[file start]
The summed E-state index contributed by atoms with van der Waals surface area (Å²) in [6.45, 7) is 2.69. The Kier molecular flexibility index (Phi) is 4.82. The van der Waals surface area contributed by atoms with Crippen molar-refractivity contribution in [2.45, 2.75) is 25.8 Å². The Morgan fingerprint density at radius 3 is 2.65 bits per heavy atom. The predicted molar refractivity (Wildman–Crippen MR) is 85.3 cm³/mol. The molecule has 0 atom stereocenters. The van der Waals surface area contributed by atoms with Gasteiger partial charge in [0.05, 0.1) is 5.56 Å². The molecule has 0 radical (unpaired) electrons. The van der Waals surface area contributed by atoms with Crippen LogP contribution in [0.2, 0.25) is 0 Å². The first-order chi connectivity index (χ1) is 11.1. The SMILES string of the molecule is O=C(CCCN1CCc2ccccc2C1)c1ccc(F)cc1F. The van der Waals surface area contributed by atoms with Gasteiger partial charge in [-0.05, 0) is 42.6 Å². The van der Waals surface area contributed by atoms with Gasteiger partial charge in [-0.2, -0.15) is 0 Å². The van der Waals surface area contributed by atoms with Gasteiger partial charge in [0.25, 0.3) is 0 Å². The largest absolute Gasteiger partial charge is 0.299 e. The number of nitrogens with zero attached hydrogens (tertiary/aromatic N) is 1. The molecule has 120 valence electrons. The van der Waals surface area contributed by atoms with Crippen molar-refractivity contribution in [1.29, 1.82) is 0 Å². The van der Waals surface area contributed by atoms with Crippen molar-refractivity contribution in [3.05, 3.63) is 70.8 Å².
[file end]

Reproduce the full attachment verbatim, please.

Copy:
The summed E-state index contributed by atoms with van der Waals surface area (Å²) in [6.45, 7) is 2.69. The Kier molecular flexibility index (Phi) is 4.82. The van der Waals surface area contributed by atoms with Crippen molar-refractivity contribution in [2.45, 2.75) is 25.8 Å². The Morgan fingerprint density at radius 3 is 2.65 bits per heavy atom. The predicted molar refractivity (Wildman–Crippen MR) is 85.3 cm³/mol. The molecule has 0 atom stereocenters. The van der Waals surface area contributed by atoms with Gasteiger partial charge in [0.05, 0.1) is 5.56 Å². The molecule has 0 radical (unpaired) electrons. The van der Waals surface area contributed by atoms with Crippen LogP contribution in [0.2, 0.25) is 0 Å². The first-order chi connectivity index (χ1) is 11.1. The SMILES string of the molecule is O=C(CCCN1CCc2ccccc2C1)c1ccc(F)cc1F. The van der Waals surface area contributed by atoms with Gasteiger partial charge in [-0.05, 0) is 42.6 Å². The van der Waals surface area contributed by atoms with Gasteiger partial charge in [-0.2, -0.15) is 0 Å². The van der Waals surface area contributed by atoms with Gasteiger partial charge in [0.25, 0.3) is 0 Å². The largest absolute Gasteiger partial charge is 0.299 e. The number of nitrogens with zero attached hydrogens (tertiary/aromatic N) is 1. The molecule has 120 valence electrons. The van der Waals surface area contributed by atoms with Crippen molar-refractivity contribution in [1.29, 1.82) is 0 Å². The van der Waals surface area contributed by atoms with Crippen molar-refractivity contribution in [3.05, 3.63) is 70.8 Å².